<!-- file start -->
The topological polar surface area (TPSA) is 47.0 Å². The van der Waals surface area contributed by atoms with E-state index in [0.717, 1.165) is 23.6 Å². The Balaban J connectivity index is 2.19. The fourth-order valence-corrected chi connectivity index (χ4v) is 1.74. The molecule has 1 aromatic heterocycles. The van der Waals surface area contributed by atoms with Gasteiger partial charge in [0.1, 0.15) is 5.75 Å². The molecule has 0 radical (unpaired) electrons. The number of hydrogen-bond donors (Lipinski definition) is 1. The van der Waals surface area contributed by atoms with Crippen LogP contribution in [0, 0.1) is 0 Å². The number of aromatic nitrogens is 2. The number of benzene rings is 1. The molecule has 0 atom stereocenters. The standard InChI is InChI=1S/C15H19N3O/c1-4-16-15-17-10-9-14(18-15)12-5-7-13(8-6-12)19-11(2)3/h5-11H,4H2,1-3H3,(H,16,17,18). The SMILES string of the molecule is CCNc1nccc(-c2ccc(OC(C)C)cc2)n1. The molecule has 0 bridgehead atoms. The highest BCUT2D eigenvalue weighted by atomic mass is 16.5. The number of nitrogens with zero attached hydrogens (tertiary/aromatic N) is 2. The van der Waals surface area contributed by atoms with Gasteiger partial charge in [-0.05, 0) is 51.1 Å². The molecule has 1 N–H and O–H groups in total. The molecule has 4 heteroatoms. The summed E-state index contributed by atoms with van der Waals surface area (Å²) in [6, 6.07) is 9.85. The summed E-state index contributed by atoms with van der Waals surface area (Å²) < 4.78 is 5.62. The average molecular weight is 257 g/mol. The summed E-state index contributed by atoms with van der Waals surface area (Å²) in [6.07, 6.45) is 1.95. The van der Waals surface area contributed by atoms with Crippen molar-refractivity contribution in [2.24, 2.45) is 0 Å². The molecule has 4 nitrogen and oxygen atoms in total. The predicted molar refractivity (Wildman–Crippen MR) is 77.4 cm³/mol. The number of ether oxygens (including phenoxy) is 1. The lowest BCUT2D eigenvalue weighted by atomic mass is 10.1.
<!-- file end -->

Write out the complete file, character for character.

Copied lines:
The topological polar surface area (TPSA) is 47.0 Å². The van der Waals surface area contributed by atoms with E-state index in [0.717, 1.165) is 23.6 Å². The Balaban J connectivity index is 2.19. The fourth-order valence-corrected chi connectivity index (χ4v) is 1.74. The molecule has 1 aromatic heterocycles. The van der Waals surface area contributed by atoms with Gasteiger partial charge in [0.1, 0.15) is 5.75 Å². The molecule has 0 radical (unpaired) electrons. The number of hydrogen-bond donors (Lipinski definition) is 1. The van der Waals surface area contributed by atoms with Crippen LogP contribution in [0, 0.1) is 0 Å². The number of aromatic nitrogens is 2. The number of benzene rings is 1. The molecule has 0 atom stereocenters. The standard InChI is InChI=1S/C15H19N3O/c1-4-16-15-17-10-9-14(18-15)12-5-7-13(8-6-12)19-11(2)3/h5-11H,4H2,1-3H3,(H,16,17,18). The SMILES string of the molecule is CCNc1nccc(-c2ccc(OC(C)C)cc2)n1. The molecule has 0 bridgehead atoms. The highest BCUT2D eigenvalue weighted by atomic mass is 16.5. The number of nitrogens with zero attached hydrogens (tertiary/aromatic N) is 2. The van der Waals surface area contributed by atoms with Gasteiger partial charge in [-0.05, 0) is 51.1 Å². The molecule has 1 N–H and O–H groups in total. The molecule has 4 heteroatoms. The summed E-state index contributed by atoms with van der Waals surface area (Å²) in [6, 6.07) is 9.85. The summed E-state index contributed by atoms with van der Waals surface area (Å²) < 4.78 is 5.62. The average molecular weight is 257 g/mol. The summed E-state index contributed by atoms with van der Waals surface area (Å²) in [6.07, 6.45) is 1.95. The van der Waals surface area contributed by atoms with Crippen molar-refractivity contribution in [2.24, 2.45) is 0 Å². The molecule has 4 nitrogen and oxygen atoms in total. The predicted molar refractivity (Wildman–Crippen MR) is 77.4 cm³/mol. The number of ether oxygens (including phenoxy) is 1. The lowest BCUT2D eigenvalue weighted by atomic mass is 10.1.